Reverend Meningsbee (Part 42) Rest Stop … February 19th, 2017

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Reverend Meningsbee

2.3 miles east of Garsonville, on an old country road, was an abandoned roadside rest–long forgotten and unattended, with a broken picnic table, a dry pump and an eroded sign which had once explained the origins.

Over the past two months, every single week, Reverend Meningsbee made his way to that spot before attending church, to take ten or fifteen minutes, just to “get decent.”

Getting decent meant freeing himself of all the hardships, prejudice, bruised ego, disappointments and frustrations of the week, lest he arrive in front of the congregation and pour out his misgivings instead of sharing a parcel of hope.

It had been a strange week.

On top of languishing in memories of his beloved Doris, he also discovered that Jesse, Marty and Hector McDougal were moving from town. They had become the touchstone–the stopping off place–for all the publicity and turmoil that had risen up because of the little boy’s amazing healing.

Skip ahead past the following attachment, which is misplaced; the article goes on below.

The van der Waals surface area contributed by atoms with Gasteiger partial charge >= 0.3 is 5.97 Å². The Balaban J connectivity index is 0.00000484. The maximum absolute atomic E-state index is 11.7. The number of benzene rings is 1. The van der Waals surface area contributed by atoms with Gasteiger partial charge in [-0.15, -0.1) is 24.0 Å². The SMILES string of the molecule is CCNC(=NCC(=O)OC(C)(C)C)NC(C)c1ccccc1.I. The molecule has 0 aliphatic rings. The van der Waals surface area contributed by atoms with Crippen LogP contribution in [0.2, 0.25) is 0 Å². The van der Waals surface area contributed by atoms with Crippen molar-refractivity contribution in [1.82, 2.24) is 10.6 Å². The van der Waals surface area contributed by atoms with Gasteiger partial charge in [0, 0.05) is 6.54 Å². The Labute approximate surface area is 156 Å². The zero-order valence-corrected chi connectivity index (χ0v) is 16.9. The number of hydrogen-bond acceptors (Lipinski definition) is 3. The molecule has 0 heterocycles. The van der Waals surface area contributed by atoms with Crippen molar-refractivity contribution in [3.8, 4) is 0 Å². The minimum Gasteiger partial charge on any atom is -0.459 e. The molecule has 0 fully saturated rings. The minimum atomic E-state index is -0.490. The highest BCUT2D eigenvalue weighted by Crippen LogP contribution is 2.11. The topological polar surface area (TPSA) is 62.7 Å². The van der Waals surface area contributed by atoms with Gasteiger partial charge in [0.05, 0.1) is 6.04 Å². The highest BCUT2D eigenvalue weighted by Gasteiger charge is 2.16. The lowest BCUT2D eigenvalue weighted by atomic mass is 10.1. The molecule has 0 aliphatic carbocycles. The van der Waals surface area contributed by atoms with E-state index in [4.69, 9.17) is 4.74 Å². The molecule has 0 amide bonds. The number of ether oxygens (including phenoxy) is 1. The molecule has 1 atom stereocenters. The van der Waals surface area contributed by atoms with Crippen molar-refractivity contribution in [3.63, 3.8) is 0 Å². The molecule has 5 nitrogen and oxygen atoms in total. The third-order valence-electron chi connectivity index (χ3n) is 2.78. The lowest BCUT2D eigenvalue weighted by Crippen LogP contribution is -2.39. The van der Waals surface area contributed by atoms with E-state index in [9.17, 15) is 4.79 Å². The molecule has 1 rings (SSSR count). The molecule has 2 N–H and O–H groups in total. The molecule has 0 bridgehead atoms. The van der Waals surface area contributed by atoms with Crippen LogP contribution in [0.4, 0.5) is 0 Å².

The family had received notice from a mega church in Idaho which had been spreading its spiritual wings into making movies, and the three were invited to come and live free of charge for a year while the screenwriters, actors and production team shot a film entitled, “Hector’s Baptism.”

They were so excited.

They even had a copy of the screenplay, which Meningsbee perused, quickly realizing that the writers had taken some creative license.

Meningsbee felt sad.